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Tips on Fishing and on Selecting Healthful Fish

tuna and salmonGone fishing yet this summer? No?  Well, before the pleasant weather ends, you may want to try it--unless, of course, hooking worms makes you squirm.  If so, the alternative is to go fishing at your local grocery or fish store.  There, you have many types of fish to choose from. Below is the scoop on the most--and least--healthful ones. Wherever your fish dinner comes from and whatever it is, safe handling is extremely important to minimize contaminants of various kinds. Read on for many tips on all these fish-related matters. 

Should Hot Food Go into the Fridge?

Hot FoodCooking for a crowd?  Then chances are, you’re planning to prepare some hot dishes a day or two in advance.  Then, you may ask yourself, can my casserole go right from the oven into the fridge, or is that a bad idea?  This quandary actually poses 3 questions: 


1) Will hot food damage my refrigerator?


2) Will adding hot food harm my already refrigerated food? 


3) Will immediate refrigeration be bad for the hot food?  We asked two members of our Advisory Board, Dr. Timothy Bowser, a food process engineer, and Dr. Karin Allen, a food scientist, to provide the answers.

Cucumbers: for Cool--and "Cool"--Summer Treats

cucumbersThe expression "cool as a cucumber" is both figurative and literal.  On a warm day, the inside of a field cucumber may be as much as 20°F cooler than the surrounding air.  Perhaps that's the reason dishes made with cucumbers are so appealing on warm summer days. Now is a good time to find out all about cukes--how to select a good one, store it properly, and serve it deliciously.  We'll also answer these questions:  Is the cucumber a fruit or a vegetable?  Will it really reduce puffiness under the eyes? Is it actually used to make facial masks?

Hot Dogs: What You Should Know about Them

hot dogDoug Sohn owns a Chicago restaurant named Hot Doug's, a popular spot celebrated for its sausage sandwiches. (Unfortunately, it's closing permanently on October 3rd.) When a Chicago Tribune reporter asked Doug to defend sausage as the perfect food, he had no trouble doing so: "It's salt, fat, and meat in one very easy-to-eat, hard-to-screw-up vessel.  It tastes good, it's happy, it's the food of the masses and it's available everywhere."  And don't forget that hot dogs are inexpensive, quick and easy to prepare, tolerant of whatever toppings the diner wants to throw on them, and beloved by all age groups from post-infancy to pre-demise.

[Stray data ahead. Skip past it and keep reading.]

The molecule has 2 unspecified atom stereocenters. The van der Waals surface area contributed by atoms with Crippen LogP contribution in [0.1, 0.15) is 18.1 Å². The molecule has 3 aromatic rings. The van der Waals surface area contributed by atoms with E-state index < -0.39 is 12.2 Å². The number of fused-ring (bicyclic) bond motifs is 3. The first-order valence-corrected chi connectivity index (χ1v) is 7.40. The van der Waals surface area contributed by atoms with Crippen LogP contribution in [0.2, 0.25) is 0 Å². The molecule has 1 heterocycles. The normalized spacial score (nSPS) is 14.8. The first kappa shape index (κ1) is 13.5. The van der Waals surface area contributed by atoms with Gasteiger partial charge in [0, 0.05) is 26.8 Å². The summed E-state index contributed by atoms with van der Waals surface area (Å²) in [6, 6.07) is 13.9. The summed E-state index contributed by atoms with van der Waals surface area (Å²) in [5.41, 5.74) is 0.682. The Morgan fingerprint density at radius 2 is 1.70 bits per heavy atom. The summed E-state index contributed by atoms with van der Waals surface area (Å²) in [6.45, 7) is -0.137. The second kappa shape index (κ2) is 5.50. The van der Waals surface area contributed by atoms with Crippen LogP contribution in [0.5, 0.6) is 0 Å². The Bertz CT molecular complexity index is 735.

On the other hand, nutritionists point out that hot dogs are far from nutritious. Yet, says the National Hot Dog and Sausage Council, Americans purchase some 9 billion hot dogs a year in grocery stores and many more from street and ballpark vendors. Altogether, Americans consume about 20 billion wieners annually or 70 per person. 


The Chicago Tribune also tells us that 25% of Americans eat hot dogs only in the summer.  Among those who eat hot dogs or other sausages, 88% grill them.  The Chicago-style hot dog (a celebrity in a city known for its superior wieners) is steamed.  Whatever way you prepare them (perhaps even broiled, fried, or baked in a casserole), chances are they were consumed as part of your Labor Day festivities.  They're also generally on the menu at tailgating parties on college campuses during the football season. Therefore, this seems a good time to find out what's actually in a hot dog, whether they contain ingredients you should be concerned about, what health tips experts have to offer, and what shelf life advice you should follow.

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